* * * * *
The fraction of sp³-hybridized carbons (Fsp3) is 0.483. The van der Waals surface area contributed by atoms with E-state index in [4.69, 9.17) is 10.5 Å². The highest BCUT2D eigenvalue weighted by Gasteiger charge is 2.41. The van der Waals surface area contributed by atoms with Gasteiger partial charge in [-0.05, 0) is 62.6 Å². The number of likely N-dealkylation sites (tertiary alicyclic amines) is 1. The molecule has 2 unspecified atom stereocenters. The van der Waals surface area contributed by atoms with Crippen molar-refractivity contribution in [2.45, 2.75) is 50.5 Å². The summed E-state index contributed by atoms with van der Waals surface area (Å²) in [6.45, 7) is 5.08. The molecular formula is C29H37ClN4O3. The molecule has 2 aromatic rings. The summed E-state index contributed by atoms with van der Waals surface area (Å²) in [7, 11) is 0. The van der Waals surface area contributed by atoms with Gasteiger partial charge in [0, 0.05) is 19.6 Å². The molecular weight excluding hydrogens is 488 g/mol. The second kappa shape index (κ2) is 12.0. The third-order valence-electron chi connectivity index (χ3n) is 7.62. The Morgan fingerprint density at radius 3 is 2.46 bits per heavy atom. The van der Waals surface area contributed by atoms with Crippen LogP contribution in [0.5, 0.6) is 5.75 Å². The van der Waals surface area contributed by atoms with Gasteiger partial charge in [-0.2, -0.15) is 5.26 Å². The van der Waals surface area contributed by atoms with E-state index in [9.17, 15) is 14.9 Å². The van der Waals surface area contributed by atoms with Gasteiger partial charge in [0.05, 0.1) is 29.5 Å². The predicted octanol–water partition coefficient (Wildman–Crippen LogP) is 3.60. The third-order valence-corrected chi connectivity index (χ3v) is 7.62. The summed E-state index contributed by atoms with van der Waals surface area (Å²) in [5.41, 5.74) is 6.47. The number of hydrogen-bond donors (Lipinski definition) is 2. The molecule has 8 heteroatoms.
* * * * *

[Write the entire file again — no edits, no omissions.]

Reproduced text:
The fraction of sp³-hybridized carbons (Fsp3) is 0.483. The van der Waals surface area contributed by atoms with E-state index in [4.69, 9.17) is 10.5 Å². The highest BCUT2D eigenvalue weighted by Gasteiger charge is 2.41. The van der Waals surface area contributed by atoms with Gasteiger partial charge in [-0.05, 0) is 62.6 Å². The number of likely N-dealkylation sites (tertiary alicyclic amines) is 1. The molecule has 2 unspecified atom stereocenters. The van der Waals surface area contributed by atoms with Crippen molar-refractivity contribution in [2.45, 2.75) is 50.5 Å². The summed E-state index contributed by atoms with van der Waals surface area (Å²) in [6.45, 7) is 5.08. The molecular formula is C29H37ClN4O3. The molecule has 2 aromatic rings. The summed E-state index contributed by atoms with van der Waals surface area (Å²) in [7, 11) is 0. The van der Waals surface area contributed by atoms with Gasteiger partial charge in [0, 0.05) is 19.6 Å². The molecular weight excluding hydrogens is 488 g/mol. The second kappa shape index (κ2) is 12.0. The third-order valence-electron chi connectivity index (χ3n) is 7.62. The Morgan fingerprint density at radius 3 is 2.46 bits per heavy atom. The van der Waals surface area contributed by atoms with Crippen LogP contribution in [0.5, 0.6) is 5.75 Å². The van der Waals surface area contributed by atoms with Gasteiger partial charge in [-0.2, -0.15) is 5.26 Å². The van der Waals surface area contributed by atoms with E-state index in [9.17, 15) is 14.9 Å². The van der Waals surface area contributed by atoms with Gasteiger partial charge in [0.05, 0.1) is 29.5 Å². The predicted octanol–water partition coefficient (Wildman–Crippen LogP) is 3.60. The third-order valence-corrected chi connectivity index (χ3v) is 7.62. The summed E-state index contributed by atoms with van der Waals surface area (Å²) in [5.41, 5.74) is 6.47. The number of hydrogen-bond donors (Lipinski definition) is 2. The molecule has 8 heteroatoms.